Answered By: Gabe Gossett Last Updated: Jan 14, 2016 Views: 48501
Note: The general guidelines outlined here can be used for older DSM editions as well, including the DSM-IV-TR
You should cite the DSM as a reference book, as directed on pages 204-205 of the APA Manual. If you are using the online version of the DSM then you would want to follow the guidelines on p. 205, example 29, of the manual.
For a reference work you will also want to cite the editor(s). With the DSM that is a little odd since they lump the editors in with the task force members that helped write the book and there is a good case for citing the work as having a corporate author: the American Psychiatric Association.
American Psychiatric Association. (2013). Diagnostic and statistical manual of mental disorders (5th ed.). Washington, DC: Author.
American Psychiatric Association. (2013). Diagnostic and statistical manual of mental disorders (5th ed.). Retrieved from http://dsm.psychiatryonline.org/book.aspx?bookid=556
At the time this post was last updated the online version of the DSM did not offer a DOI for the entire book, but did for individual sections, which is why the "Retrieved from" URL is used instead.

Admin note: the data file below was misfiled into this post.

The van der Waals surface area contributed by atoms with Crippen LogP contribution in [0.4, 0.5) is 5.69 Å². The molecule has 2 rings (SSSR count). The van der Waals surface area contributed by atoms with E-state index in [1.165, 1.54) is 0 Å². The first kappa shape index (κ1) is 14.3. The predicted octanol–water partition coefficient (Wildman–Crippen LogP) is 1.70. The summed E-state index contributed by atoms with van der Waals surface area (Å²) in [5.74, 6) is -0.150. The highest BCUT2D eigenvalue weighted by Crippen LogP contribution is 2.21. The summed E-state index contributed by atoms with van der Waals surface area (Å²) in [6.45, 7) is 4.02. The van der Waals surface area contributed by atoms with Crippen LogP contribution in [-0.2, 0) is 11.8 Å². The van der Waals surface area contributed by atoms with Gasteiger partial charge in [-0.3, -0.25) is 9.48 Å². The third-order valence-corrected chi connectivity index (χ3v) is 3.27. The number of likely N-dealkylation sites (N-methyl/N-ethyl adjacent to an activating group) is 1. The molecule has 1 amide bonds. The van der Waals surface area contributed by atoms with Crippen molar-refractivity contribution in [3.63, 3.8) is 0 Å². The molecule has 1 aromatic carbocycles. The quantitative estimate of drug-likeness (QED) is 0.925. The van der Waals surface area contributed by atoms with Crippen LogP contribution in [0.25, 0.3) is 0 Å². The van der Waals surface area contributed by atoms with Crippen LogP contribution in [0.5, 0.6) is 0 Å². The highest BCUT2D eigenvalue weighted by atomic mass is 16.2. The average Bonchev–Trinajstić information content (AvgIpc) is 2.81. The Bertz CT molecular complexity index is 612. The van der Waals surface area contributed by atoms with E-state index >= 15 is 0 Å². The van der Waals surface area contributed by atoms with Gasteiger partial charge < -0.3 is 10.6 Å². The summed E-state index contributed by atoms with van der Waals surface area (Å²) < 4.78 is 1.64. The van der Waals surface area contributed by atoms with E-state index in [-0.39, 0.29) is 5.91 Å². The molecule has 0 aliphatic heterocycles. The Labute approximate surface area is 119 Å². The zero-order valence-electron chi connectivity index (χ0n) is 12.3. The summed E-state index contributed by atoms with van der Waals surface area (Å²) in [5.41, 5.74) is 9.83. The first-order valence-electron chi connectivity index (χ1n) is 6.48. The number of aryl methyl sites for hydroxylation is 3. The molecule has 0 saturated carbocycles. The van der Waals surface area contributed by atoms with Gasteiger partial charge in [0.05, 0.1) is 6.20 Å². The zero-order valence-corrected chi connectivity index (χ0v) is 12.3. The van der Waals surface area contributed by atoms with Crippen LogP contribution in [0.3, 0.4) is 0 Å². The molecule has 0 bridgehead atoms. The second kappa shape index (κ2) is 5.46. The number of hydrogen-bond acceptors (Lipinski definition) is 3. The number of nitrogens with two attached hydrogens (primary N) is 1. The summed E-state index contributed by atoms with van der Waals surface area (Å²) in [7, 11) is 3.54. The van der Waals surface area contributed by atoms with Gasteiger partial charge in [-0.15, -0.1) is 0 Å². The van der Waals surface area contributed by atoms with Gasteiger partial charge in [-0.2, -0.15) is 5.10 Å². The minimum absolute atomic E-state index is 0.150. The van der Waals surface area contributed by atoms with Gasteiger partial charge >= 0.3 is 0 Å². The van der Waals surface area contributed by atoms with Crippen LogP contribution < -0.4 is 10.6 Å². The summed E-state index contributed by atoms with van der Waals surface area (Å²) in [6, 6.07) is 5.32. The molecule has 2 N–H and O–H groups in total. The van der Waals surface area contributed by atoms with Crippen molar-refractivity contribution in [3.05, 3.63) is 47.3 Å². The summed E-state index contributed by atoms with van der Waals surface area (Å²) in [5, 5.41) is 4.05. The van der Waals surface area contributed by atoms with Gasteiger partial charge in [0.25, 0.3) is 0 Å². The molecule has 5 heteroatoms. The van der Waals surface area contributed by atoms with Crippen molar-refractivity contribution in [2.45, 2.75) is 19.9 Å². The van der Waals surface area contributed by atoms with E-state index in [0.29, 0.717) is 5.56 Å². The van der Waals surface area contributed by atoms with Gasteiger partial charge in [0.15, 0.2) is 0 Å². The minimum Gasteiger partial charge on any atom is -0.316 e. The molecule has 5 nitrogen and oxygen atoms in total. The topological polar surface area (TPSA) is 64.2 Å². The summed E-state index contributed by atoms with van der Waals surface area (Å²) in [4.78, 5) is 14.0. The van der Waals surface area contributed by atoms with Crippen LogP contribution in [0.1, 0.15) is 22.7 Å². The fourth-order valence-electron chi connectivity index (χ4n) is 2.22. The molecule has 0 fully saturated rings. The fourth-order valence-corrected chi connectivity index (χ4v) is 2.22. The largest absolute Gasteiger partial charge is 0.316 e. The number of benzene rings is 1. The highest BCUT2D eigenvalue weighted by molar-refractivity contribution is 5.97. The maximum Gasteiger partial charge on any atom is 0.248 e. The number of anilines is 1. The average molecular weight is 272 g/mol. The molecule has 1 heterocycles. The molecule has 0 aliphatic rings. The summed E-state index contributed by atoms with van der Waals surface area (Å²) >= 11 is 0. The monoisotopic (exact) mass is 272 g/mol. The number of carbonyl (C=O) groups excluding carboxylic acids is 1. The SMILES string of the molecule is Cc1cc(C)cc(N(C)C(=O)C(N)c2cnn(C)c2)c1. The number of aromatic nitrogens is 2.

If you are citing a specific entry you will need details on that entry as well. There are two ways you might possibly reference an individual entry:
Lead with entry title
Avoidant personality disorder. (2013). In Diagnostic and statistical manual of mental disorders (5th ed.). doi:10.1176/appi.books.9780890425596.295735
Lead with APA as author
American Psychiatric Association. (2013). Avoidant personality disorder. In Diagnostic and statistical manual of mental disorders (5th ed.). doi:10.1176/appi.books.9780890425596.295735
Format your in text citation as follows: (American Psychiatric Association, 2013) or ("Avoidant personality disorder," 2013). If quoting, be sure to include the page number(s) for your quote. If you will be citing the APA multiple times in-text, and are using an author lead in your reference list, you should list the first citation as (American Psychiatric Association [APA], 2013) and all subsequent entries as (APA, 2013).